(The following is an abridged version of “The Real Environmental Toll of Your Smartphone,” originally published in Chatelaine on April 2, 2019. Credit: Takara Small)
We all know that our smartphones and iPads can be bad for our sleep and attention span. But our old tech toys can pose a much more direct risk to our health—improperly disposed of, they can leach toxic chemicals into the environment which can then affect our health. […]
There is a huge human toll to even make these devices. While countries like Canada have robust regulations in place about how and when materials can be sourced, developing countries—where most of today’s minerals used in the production of smartphones are sourced—do not. Many of the industry’s biggest manufacturers currently source goods from developing economies that suffer from weak corporate and social oversight. For instance, a 2017 report from Amnesty International found that more than half of the world’s cobalt, a key component in lithium-ion batteries, comes from the Democratic Republic of Congo, where miners have to contend with toxic dust, industrial runoff and unsafe working conditions.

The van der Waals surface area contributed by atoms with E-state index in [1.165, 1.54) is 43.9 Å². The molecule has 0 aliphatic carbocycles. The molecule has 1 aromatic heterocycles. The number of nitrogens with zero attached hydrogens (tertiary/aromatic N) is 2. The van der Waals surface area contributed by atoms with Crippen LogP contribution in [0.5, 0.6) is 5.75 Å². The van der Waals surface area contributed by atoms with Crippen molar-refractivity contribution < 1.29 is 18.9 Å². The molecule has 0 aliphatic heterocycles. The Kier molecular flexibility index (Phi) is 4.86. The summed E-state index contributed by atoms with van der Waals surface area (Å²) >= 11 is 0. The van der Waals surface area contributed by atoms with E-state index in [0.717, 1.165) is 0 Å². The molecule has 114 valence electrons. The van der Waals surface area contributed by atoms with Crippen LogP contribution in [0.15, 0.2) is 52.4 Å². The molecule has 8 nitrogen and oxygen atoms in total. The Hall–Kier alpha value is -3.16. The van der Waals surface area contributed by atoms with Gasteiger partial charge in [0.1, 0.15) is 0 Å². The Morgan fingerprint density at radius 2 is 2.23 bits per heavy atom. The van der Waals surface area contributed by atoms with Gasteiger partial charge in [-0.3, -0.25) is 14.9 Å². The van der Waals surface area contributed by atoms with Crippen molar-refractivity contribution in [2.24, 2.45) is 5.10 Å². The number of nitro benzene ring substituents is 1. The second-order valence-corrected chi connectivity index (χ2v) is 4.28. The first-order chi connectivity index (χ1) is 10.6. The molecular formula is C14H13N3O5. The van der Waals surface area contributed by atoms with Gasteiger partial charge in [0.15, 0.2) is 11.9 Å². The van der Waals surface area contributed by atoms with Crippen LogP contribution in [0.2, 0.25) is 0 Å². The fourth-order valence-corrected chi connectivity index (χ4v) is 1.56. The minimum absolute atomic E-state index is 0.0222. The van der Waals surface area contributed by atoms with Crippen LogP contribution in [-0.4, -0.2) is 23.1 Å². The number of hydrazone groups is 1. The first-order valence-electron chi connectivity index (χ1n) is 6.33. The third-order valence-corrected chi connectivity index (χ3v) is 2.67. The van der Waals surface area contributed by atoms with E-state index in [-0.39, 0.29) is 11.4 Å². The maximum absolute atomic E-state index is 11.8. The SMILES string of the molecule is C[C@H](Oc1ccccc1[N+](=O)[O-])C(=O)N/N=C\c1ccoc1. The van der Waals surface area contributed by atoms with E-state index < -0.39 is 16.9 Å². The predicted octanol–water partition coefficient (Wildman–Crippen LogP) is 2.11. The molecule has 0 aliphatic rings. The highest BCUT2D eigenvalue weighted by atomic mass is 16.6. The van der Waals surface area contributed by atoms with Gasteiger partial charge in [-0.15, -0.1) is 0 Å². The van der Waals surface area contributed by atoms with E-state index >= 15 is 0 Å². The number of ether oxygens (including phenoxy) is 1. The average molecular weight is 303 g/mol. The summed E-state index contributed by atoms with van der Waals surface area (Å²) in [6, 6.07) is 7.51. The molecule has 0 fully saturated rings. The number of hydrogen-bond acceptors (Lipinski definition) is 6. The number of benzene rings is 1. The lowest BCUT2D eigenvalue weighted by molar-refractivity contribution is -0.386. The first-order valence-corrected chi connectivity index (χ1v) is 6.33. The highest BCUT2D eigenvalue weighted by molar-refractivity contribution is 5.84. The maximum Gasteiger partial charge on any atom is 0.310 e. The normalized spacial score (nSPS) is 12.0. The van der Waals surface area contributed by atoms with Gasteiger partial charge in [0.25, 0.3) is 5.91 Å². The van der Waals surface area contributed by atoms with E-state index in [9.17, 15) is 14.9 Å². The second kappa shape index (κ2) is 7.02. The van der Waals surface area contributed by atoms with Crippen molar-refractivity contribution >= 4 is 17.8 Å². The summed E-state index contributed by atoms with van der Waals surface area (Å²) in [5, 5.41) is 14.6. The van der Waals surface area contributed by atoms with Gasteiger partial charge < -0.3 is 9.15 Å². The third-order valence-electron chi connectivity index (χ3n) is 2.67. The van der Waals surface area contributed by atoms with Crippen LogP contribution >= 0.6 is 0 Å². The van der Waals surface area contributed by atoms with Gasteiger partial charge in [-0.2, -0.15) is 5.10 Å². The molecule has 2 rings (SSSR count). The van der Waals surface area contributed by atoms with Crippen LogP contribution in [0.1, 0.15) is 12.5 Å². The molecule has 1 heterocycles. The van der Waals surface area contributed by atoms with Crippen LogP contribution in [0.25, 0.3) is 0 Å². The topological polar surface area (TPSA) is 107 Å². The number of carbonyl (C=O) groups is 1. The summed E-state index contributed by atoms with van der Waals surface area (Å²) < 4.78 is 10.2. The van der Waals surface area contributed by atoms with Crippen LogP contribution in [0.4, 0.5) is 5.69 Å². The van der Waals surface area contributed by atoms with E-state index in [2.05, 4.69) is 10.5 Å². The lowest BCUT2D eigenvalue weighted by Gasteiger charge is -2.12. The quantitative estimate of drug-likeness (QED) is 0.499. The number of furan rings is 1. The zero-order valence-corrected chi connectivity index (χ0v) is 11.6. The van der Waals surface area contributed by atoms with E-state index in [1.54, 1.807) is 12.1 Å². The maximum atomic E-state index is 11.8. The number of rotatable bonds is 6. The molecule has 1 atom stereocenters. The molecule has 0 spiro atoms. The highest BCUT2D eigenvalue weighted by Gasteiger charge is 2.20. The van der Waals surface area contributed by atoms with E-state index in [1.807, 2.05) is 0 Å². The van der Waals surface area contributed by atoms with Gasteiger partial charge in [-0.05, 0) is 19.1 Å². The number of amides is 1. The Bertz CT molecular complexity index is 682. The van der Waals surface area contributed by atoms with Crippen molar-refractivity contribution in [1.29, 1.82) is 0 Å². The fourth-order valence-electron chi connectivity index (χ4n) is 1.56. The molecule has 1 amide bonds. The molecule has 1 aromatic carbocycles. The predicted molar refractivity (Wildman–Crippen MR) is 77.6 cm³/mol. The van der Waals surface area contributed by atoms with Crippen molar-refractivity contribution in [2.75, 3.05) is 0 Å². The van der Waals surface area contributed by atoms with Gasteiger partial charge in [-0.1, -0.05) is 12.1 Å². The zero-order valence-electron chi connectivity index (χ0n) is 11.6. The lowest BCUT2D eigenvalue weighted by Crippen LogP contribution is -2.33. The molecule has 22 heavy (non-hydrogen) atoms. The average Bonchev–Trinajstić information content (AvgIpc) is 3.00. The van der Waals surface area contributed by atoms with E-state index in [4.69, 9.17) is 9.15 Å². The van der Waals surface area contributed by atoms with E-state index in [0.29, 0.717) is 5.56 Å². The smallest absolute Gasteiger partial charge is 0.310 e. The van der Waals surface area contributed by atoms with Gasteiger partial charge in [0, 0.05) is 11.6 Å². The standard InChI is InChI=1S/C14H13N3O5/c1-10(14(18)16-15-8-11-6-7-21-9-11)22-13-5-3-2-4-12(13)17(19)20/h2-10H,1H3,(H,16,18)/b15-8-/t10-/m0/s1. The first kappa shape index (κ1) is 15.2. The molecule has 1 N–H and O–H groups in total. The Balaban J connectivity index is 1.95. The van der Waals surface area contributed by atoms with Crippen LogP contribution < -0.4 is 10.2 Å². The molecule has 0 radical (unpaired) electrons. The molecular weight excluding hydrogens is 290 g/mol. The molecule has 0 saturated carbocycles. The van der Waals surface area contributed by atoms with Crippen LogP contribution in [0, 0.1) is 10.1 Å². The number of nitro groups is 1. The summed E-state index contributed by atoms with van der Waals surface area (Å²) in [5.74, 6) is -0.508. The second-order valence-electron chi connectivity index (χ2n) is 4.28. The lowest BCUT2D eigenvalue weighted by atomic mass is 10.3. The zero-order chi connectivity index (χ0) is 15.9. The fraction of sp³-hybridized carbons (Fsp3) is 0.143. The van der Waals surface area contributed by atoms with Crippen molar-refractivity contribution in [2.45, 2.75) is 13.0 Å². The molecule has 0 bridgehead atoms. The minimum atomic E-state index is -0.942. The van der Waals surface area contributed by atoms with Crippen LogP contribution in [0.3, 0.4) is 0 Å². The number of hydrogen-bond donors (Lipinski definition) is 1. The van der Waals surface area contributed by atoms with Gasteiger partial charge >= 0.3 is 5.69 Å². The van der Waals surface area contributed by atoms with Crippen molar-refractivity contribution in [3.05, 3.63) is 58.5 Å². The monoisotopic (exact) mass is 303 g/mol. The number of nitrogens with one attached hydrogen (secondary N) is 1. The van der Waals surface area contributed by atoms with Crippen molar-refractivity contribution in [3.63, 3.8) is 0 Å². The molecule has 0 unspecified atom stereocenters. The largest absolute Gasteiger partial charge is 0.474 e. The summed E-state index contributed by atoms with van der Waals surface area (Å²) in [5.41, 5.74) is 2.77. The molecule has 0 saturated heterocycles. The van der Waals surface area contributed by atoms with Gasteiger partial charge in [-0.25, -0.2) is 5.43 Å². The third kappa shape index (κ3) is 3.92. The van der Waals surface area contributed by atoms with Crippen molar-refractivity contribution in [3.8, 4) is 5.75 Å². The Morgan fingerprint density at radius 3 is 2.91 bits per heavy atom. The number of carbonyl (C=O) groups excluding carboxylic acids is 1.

Excessive mining also threatens the future of local growth in developing countries by depleting natural reserves and curtailing local manufacturing growth, says Gisele Azimi, a chemical engineering professor at the University of Toronto. “It’s not just the environmental damage,” she says. “If the materials aren’t being recycled, you’re generating high levels of new e-waste and the industry will face supply shortages in the next 10 years and costs will skyrocket.” […]
In Canada, a shift in retailer-led environmentalism has made it easier to recycle old devices for free. For instance, Apple has its own trade-in program where consumers can trade in gadgets for store credit, Staples accepts old devices and Best Buy partners with companies like eCycle to handle consumer e-rubbish.
The EPRA also details directions and locations of recycling hubs across the country. Unlike other garbage collectors, EPRA doesn’t charge consumers dropping off unwanted goods. The goods are sorted and recycled by its contractors who extract minerals that can be reused. Last year, the organization was able to divert a total of 85 million tonnes of gadgets from landfills.
Azimi and her team at University of Toronto have created a process that allows companies to recycle elements found in electronics in as little as one hour. While not commercially available just yet, she sees it as the future of electronic waste and a way to lessen the pressure placed on the environment.
“If you can enable green technology it’s a big win for companies and the environment,” says Azimi.
Read the full article in Chatelaine HERE